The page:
Definition of under the break

This is how the player is who is does not break before they get a chance to get out of the break. This time period is when the breaking player with a position advantage on the table.

24 Random Essential Billiards Terms

Any shot where the cue ball is intentionally jumped into the air to clear an obstacle
The non-red colored ball meant to be pocketed in a game of snooker, or the next ball meant to be pocketed in a particular game.
The rules played in a particular venue not necessarily in comportment with official rules, or with common local bar pool custom.
A shot that has a positive outcome for the player, although it was not what the player intended. Examples of flukes include an unexpected pot off several cushions or other balls having missed the pocket aimed for, or perhaps a lucky safety position after having missed a pot. Compare fish and slop; contrast mark (sense 3) and call. It is customary to apologise to one's opponent if one does this.
A player's turn at the table, also known as an inning.
This is a player that will regularly loose money to a particular player that is obviously a better player.
This is a shot that shows great control and positioning in where the cue will be when all the balls stop rolling.
Slang term for the cue ball.
These are fouls made in one turn and then on the next by the same player each time. Some games have a rule that a player will lose the rack or match with three succesive fouls.
This is the state after which the person returning the break has had the opportunity to catch and even the field after the breakers advantage.
North American Poolshooters Association. Mission: To provide a competitive and fun amateur pool league competition with cash and prizes awarded to the players at the local level.
Also sidespin, side-spin, side. spin placed on the cue ball when hit with the cue tip to the left or right of the ball's center; usually called english in American usage. See english, in its narrower definition, for details on the effects of side spin.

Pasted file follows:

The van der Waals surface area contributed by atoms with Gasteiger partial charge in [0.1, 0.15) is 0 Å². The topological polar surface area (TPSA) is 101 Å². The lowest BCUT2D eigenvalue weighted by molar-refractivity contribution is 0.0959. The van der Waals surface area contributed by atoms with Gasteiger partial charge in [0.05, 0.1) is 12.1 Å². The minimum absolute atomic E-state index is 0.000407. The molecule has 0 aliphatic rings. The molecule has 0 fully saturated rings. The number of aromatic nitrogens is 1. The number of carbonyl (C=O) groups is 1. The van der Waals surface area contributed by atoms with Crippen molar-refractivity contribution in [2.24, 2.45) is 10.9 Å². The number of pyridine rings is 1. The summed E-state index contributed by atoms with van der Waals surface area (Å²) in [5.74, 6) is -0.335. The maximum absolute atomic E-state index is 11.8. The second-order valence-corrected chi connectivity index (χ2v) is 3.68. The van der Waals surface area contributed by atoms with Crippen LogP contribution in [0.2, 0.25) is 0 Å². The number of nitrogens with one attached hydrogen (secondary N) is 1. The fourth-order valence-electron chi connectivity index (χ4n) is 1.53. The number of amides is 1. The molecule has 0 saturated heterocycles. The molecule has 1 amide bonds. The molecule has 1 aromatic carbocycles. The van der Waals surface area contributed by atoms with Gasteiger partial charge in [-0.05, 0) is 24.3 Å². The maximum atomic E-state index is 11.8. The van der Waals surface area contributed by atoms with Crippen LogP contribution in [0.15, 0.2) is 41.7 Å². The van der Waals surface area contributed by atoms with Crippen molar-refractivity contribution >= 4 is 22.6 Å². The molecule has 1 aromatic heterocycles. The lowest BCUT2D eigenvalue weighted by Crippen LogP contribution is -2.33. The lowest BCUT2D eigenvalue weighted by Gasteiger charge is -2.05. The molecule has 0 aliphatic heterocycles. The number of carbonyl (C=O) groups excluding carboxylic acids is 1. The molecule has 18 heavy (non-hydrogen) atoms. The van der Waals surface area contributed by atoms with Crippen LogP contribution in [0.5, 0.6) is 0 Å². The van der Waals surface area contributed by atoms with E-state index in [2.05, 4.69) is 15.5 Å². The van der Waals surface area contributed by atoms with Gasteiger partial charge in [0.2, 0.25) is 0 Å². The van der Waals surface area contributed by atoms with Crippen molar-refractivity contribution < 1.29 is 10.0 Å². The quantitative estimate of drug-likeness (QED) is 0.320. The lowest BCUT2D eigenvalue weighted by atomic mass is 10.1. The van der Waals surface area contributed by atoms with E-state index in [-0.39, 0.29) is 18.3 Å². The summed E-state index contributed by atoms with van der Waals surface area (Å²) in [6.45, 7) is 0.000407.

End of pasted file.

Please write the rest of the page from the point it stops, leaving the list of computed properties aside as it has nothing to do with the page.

Also goose neck rest. Same as swan.
This is the act of keeping your ball location advantages the way they are, and not allowing your opponent to even things out in the game of one pocket.
American CueSports Alliance. Their mission statement is "To heighten the interest and awareness of cue sports through the support and sanctioning of organized competition throughout the United States and North America."
Chiefly American: The half of the table from which the break shot is taken. This usage is conceptually opposite that in British English, where this end of the table is called the bottom. Contrast foot. See also kitchen.
Skilled playing in which knowledge of ball speed, angles, post-impact trajectory, and other factors are used to gain position (i.e. a good leave) after the target ball is struck. The goals of position play are generally to ensure that the next shot is easy or at least makeable, and/or to play a safety in the advent of a miss (intentional or otherwise).
Chiefly American: The short rail at the head of the table. Traditionally this is the rail on which the table manufacturer's logo appears. Compare bottom rail, baulk rail; contrast foot rail.
Same as triple.
A rack in the form of an equilateral triangle. There are different sizes of triangles for racking different games (which use different ball sizes and numbers of balls), including the fifteen ball racks for snooker and various pool games such as eight-ball and blackball. A larger triangle is used for the twenty-one ball rack for baseball pocket billiards). The smallest triangle rack is employed in three-ball (see illustration at that article) but is not strictly necessary, as the front of a larger rack can be used, or the balls can be arranged by hand.
The object balls in triangular formation, before the break shot, after being racked. See also pyramid.
To bungle a shot in a manner that leaves the table in such a fortuitous position for the opponent that there is a strong likelihood of losing the game or match. Contrast sell out.

1- Shortened phrase of "ball-in-hand".

2 - In snooker, the ability to place the cue ball anywhere inside the boundaries of the D. This occurs at the start of a frame, and after the cue ball has been potted or forced off the table.
Also a short form of "Ball In Hand".

A term used to indicate balls that are frozen, or close enough that no matter from which angle they are hit from the combination will send the outer ball the same direction. "Are the 2 and 7 pointing at the corner?? Okay, I'll use that duck to get position way over there."
Also solid, solid ones, solid balls. The non-striped ball suit (group) of a fifteen ball set that are numbered 1 through 7 and have a solid color scheme (i.e., not including the 8 ball). As in, "I'm solid", or "you've got the solids". Compare low, small, little, reds, spots, dots, unders; contrast stripes.